I was working on a POC and as a process of which I ran into a weird issue of comparing two strings differently gives different results. I might be missing something simple but wanted to see if there is really a difference. Following is the piece of code I'm executing anonymously.

string a = 'Cancel';
string b = 'Cancel';

system.debug(' sample test:'+ a == b);
system.debug(a == b);

I expected to get the same results since the comparison I'm doing is the same. The only difference is I'm using a debug identifier and not an identifier in the second log.

system.debug(' sample test:'+ a == b); -- false
system.debug(a == b); -- true

Am I missing anything here?

  • 4
    concatenation + has a higher priority than comparing ==, First in concatenates sample test: + Cancel. Second, it checks it this concatenation equals b – Oleksandr Berehovskyi Nov 14 '19 at 21:20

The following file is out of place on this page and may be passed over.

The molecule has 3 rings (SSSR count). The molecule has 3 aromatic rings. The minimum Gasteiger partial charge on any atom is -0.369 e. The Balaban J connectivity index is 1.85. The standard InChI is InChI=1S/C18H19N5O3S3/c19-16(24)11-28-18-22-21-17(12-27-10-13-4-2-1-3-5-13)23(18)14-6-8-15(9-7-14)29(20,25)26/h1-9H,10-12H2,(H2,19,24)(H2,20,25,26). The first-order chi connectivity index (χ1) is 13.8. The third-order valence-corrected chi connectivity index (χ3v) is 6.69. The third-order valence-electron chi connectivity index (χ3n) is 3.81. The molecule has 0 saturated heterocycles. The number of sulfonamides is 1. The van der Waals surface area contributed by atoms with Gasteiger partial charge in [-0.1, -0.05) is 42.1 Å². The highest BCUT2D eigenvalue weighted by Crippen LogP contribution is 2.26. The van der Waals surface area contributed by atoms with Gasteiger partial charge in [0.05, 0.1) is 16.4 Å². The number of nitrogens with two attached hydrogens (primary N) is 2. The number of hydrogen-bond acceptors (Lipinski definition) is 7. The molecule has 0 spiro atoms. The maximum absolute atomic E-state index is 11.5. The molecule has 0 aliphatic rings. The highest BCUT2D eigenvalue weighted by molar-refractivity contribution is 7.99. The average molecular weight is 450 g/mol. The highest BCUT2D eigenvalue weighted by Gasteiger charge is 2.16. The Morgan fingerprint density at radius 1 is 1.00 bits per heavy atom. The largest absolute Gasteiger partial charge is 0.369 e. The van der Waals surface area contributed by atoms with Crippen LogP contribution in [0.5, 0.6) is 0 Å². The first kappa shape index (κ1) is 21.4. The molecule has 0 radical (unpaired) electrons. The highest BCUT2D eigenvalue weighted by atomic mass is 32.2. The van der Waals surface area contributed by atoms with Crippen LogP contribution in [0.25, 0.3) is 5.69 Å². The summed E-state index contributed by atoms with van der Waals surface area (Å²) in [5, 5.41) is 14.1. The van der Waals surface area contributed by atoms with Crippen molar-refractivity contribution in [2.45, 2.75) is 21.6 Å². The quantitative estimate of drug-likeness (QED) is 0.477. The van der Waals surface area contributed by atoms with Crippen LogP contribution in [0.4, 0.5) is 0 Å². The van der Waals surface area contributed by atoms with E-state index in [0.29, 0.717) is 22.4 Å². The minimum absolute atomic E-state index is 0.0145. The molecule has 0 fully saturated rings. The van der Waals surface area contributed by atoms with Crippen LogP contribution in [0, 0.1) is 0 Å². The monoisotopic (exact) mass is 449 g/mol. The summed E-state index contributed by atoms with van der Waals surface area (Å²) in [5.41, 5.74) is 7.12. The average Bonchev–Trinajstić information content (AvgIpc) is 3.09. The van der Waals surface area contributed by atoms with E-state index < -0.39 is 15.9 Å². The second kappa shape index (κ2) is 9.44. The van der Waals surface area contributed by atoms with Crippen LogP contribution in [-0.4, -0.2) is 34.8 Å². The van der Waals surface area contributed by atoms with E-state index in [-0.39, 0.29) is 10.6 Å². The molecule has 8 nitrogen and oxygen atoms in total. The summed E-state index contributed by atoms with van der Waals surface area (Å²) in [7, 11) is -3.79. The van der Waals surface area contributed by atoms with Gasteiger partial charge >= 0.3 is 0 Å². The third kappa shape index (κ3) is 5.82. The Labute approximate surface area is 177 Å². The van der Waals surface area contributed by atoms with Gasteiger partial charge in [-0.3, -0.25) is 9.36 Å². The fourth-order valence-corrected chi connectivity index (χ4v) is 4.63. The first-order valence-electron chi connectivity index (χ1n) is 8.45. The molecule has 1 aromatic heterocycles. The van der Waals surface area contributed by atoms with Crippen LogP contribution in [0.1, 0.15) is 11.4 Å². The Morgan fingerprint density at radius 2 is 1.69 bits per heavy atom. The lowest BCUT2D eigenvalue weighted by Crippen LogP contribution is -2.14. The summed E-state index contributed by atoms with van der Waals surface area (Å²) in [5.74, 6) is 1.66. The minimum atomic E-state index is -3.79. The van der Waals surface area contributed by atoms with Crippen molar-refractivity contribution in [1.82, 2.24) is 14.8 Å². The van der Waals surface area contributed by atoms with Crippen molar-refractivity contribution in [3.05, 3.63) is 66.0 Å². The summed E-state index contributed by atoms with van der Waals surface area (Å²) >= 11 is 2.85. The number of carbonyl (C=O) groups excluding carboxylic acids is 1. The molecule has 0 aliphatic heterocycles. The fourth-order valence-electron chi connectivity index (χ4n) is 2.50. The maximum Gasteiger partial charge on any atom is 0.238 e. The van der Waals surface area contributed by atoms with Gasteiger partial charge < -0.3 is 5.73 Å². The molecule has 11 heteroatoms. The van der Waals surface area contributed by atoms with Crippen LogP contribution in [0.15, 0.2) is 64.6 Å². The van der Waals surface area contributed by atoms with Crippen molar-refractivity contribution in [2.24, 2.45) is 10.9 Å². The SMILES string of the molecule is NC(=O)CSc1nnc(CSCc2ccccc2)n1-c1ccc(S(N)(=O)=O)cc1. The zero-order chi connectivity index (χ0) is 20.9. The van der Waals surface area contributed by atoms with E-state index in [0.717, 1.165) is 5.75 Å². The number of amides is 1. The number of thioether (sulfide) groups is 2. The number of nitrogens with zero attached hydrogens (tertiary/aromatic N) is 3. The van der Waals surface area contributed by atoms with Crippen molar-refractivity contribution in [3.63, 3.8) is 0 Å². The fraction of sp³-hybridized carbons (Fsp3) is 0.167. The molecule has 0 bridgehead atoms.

I think because it is concatenating ' sample test:'+ a as a part of the left side evaluation of the == sign. If you do this:

string a = 'Cancel';
string b = 'Cancel';

system.debug(' sample test:'+ (a == b)); //notice parens to encapsulate evalutions of '=='
system.debug(a == b);

you will get this:

16:18:04.16 (16575910)|CODE_UNIT_STARTED|[EXTERNAL]|execute_anonymous_apex
16:18:04.16 (16921691)|USER_DEBUG|[4]|DEBUG| sample test:true
16:18:04.16 (16944462)|USER_DEBUG|[5]|DEBUG|true
16:18:04.16 (16998145)|CODE_UNIT_FINISHED|execute_anonymous_apex
16:18:04.16 (19048919)|EXECUTION_FINISHED
  • 2
    Another way to get around the concatenation would be to store the boolean in a separate variable, and pass the variable into the debug statements. – Nicholas Savini Nov 14 '19 at 21:21
  • gotcha, thank you – Anurag Nov 15 '19 at 15:05

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